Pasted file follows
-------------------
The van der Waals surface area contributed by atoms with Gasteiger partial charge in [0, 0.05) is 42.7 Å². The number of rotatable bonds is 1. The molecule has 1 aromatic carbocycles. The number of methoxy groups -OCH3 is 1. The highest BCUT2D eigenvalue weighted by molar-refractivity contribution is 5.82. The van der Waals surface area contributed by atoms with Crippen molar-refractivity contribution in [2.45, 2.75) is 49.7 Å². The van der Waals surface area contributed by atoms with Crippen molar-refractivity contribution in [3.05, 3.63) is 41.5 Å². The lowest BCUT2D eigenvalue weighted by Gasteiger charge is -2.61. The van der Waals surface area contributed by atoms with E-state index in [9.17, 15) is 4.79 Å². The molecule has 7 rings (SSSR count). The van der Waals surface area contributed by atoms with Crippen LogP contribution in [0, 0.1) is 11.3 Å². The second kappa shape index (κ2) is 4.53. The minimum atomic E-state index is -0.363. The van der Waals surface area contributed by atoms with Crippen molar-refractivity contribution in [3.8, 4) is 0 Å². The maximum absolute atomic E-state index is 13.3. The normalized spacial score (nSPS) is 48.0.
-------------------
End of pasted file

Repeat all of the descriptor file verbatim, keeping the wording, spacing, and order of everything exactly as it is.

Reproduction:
The van der Waals surface area contributed by atoms with Gasteiger partial charge in [0, 0.05) is 42.7 Å². The number of rotatable bonds is 1. The molecule has 1 aromatic carbocycles. The number of methoxy groups -OCH3 is 1. The highest BCUT2D eigenvalue weighted by molar-refractivity contribution is 5.82. The van der Waals surface area contributed by atoms with Crippen molar-refractivity contribution in [2.45, 2.75) is 49.7 Å². The van der Waals surface area contributed by atoms with Crippen molar-refractivity contribution in [3.05, 3.63) is 41.5 Å². The lowest BCUT2D eigenvalue weighted by Gasteiger charge is -2.61. The van der Waals surface area contributed by atoms with E-state index in [9.17, 15) is 4.79 Å². The molecule has 7 rings (SSSR count). The van der Waals surface area contributed by atoms with Crippen LogP contribution in [0, 0.1) is 11.3 Å². The second kappa shape index (κ2) is 4.53. The minimum atomic E-state index is -0.363. The van der Waals surface area contributed by atoms with Crippen molar-refractivity contribution in [3.8, 4) is 0 Å². The maximum absolute atomic E-state index is 13.3. The normalized spacial score (nSPS) is 48.0.